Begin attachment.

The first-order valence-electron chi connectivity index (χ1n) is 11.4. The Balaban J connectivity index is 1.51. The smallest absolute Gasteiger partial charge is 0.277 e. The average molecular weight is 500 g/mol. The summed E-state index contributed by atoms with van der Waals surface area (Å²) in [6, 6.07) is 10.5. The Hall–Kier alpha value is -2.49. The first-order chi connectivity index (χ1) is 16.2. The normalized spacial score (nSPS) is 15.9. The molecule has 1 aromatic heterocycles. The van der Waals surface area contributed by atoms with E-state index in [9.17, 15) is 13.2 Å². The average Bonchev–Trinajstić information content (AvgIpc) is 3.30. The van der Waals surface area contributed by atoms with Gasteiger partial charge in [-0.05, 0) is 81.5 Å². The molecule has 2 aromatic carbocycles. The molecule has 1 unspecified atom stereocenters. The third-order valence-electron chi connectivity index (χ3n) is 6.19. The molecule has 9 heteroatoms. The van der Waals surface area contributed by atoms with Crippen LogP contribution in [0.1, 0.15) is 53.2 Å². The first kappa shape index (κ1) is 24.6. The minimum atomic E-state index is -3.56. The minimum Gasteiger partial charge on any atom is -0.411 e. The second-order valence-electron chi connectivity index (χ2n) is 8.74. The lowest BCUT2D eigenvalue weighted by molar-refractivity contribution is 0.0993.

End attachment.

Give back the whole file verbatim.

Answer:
The first-order valence-electron chi connectivity index (χ1n) is 11.4. The Balaban J connectivity index is 1.51. The smallest absolute Gasteiger partial charge is 0.277 e. The average molecular weight is 500 g/mol. The summed E-state index contributed by atoms with van der Waals surface area (Å²) in [6, 6.07) is 10.5. The Hall–Kier alpha value is -2.49. The first-order chi connectivity index (χ1) is 16.2. The normalized spacial score (nSPS) is 15.9. The molecule has 1 aromatic heterocycles. The van der Waals surface area contributed by atoms with E-state index in [9.17, 15) is 13.2 Å². The average Bonchev–Trinajstić information content (AvgIpc) is 3.30. The van der Waals surface area contributed by atoms with Gasteiger partial charge in [-0.05, 0) is 81.5 Å². The molecule has 2 aromatic carbocycles. The molecule has 1 unspecified atom stereocenters. The third-order valence-electron chi connectivity index (χ3n) is 6.19. The molecule has 9 heteroatoms. The van der Waals surface area contributed by atoms with Crippen LogP contribution in [0.1, 0.15) is 53.2 Å². The first kappa shape index (κ1) is 24.6. The minimum atomic E-state index is -3.56. The minimum Gasteiger partial charge on any atom is -0.411 e. The second-order valence-electron chi connectivity index (χ2n) is 8.74. The lowest BCUT2D eigenvalue weighted by molar-refractivity contribution is 0.0993.